The Fall of the House of Usher Analysis

1277 WordsOct 10, 20126 Pages
“The Fall of the House of Usher” - Review “The Fall of the House of Usher” is a short story written by Edger Allan Poe in 1839. Almost everything about the story is very gloomy, dark and depressing. For example, the house is described by the narrator as “the melancholy House of Usher” and the description of Roderick Usher himself makes you think of a corpse. This theme of dreariness and sorrow pervades the story and is done to a very chilling effect, which really draws in the reader. “The Fall of the House of Usher” has lots of necessary elements of a traditional Gothic tale: a dreary landscape, a haunted house, mysterious characters, etc., but for all of these elements, the vagueness of the story is a large part of the…show more content…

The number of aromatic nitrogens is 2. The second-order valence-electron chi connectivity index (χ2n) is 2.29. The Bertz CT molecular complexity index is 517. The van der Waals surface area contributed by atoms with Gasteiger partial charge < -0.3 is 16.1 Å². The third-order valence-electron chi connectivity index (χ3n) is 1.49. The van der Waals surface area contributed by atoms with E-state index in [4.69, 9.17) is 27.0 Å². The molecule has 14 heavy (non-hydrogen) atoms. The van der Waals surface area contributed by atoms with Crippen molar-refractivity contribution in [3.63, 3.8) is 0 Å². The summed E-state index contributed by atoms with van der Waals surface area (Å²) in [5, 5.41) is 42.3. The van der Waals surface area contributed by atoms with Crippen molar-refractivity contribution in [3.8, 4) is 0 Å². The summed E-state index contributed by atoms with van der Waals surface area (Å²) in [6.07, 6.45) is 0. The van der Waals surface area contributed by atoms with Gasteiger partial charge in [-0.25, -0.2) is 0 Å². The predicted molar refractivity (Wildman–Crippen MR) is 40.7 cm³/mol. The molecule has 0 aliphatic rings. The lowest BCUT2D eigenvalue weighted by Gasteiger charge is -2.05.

I felt creeping upon me, by slow yet uncertain degrees, the wild influence of his own fantastic yet impressive superstitions.” This shows that, although he is an educated and analytical man, he is susceptible to other influences. He tries to suppress his fears and help his friend throughout the story and is successful until, at the very end, his fear finally overcomes him as Lady Madeline’s reappearance after her death is just too much for him and ends up driving him out the house. Edgar Allan Poe creates a sensation of claustrophobia in this story. The narrator is mysteriously trapped by Roderick’s lure and his need to help his friend. He cannot escape until the house of Usher collapses completely. The house, because of its deteriorated state and seemingly seclusion from everything else, seems to take on a monstrous character of its own—the Gothic mastermind that controls the fate of its inhabitants. Edgar Allan Poe creates confusion between the living things and inanimate objects by doubling the physical house of Usher with the genetic family line of the Usher family, which he refers to as the house of Usher. It is even said in the story that the people of the nearby village refer to both the actual house and the Usher family as “the house of Usher” which reinforces the idea that they are the same thing. Poe employs the word “house” metaphorically, but
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